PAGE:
I’m excited! Tomorrow, I fly to California for a 3 day retreat focused on taking a visionary organization to new level. And I get to work with 2 of my favorite co-workers from Wisdom 2.0 2013.
Though I know many spiritual entrepreneurs enjoy – even crave – working in collaboration, I see many struggle to find business relationships that work both on heart and financial levels. Over the years I’ve developed a model that allows my clients and I to create effective and nurturing business relationships. I call it The 3 Foundations of Effective and Nurturing Spiritual Business Relationships:
1) Spiritual Practice
In my experience, mindfulness is the core of successful business relationships. When collaborators are aware of and take responsibility for the thoughts and feelings they bring to a project, the work tends to flow more easily. Innovative approaches are easier to find. Conflicts arise less often and they tend to be resolved more easily.
When I am making decisions about who to work with, I’ve learned to get curious about a potential collaborator’s spiritual practice. I find these questions helpful:
- Do you have a mindfulness or spiritual practice?
- How long have you been practicing?
- How does your spiritual practice impact your work?
There is a power and a resonance that comes from being part of something greater than ourselves. When this is present, a project has a vitality that is palpable. Everyone notices – including clients and customers.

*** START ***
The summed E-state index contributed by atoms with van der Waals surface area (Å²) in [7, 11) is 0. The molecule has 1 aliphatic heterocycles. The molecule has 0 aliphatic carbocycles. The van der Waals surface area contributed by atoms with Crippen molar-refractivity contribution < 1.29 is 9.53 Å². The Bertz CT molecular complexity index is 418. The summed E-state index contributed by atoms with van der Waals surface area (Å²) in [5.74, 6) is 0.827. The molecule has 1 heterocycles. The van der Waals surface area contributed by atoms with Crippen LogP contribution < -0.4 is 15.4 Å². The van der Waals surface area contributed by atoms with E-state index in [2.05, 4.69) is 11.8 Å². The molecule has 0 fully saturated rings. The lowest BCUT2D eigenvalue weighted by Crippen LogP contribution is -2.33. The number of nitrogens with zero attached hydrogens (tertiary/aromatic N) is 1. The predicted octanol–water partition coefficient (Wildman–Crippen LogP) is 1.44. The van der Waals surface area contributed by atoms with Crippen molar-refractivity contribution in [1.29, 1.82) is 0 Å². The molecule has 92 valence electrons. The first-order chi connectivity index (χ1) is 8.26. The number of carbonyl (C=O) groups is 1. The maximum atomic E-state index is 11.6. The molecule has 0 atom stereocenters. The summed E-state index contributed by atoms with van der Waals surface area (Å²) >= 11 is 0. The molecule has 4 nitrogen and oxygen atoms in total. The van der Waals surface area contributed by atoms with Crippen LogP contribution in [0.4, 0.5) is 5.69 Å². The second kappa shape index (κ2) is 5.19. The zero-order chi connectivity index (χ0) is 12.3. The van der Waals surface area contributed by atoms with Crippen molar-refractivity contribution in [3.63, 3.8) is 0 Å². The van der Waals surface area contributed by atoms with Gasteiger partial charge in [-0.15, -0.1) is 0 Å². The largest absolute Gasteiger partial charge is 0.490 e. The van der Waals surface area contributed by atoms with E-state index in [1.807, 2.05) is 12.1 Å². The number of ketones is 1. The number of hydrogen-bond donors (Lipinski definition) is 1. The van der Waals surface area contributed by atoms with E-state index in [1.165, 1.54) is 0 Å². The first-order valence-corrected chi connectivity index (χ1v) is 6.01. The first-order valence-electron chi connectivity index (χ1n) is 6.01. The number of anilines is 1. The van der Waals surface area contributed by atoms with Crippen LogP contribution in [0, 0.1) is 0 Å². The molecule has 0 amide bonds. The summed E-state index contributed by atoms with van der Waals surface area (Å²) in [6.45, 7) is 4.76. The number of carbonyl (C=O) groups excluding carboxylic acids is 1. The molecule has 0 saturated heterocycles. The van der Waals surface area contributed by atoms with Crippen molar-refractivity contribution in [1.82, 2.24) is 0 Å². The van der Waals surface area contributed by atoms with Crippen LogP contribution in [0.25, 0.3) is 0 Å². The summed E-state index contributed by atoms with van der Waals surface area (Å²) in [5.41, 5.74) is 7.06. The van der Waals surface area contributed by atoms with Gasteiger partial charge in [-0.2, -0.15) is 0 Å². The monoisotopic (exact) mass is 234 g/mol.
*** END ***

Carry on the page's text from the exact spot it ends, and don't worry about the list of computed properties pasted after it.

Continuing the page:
As I’ve matured as a spiritual entrepreneur, I’ve learned to give space for the conversations that are necessary to see if I’m aligned with potential business partners. I’ve also learned that laughter and FUN are frequent visitors to business relationships where alignment is present. 😉
Some questions to explore:
- Why do you feel passionate about this project?
- How do you see this project in relationship to your personal mission and values?
- What would it look like to be successful beyond your wildest dreams?
3) Complimentary Skills
A common pattern I see among spiritual entrepreneurs is entering business relationships with people who have very similar skill sets. For instance, a colleague of mine just stopped a program she had been co-teaching for several years. It was a practice development program for practitioners of a modality they were both certified in. The reason they stopped was because the program wasn’t making enough money.
Diversity is a key to successful business relationships. Complimentary skills and divergent worldviews put into service of the success of a project creates a stronger base. And, people with different skills tend to have different networks to draw from. When combined consciously, this diversity tends to create more financial success.
Some questions to explore:
- How do you approach people who see things differently?
- What complimentary skills do you see each person bringing?
- Do we have the full range of skills we need to succeed on this project?
What’s Your Experience?
I’m curious about your experience creating effective and nurturing spiritual business relationships. What’s worked well for you? What hasn’t been effective? I’d really appreciate hearing from you in the form of a comment below!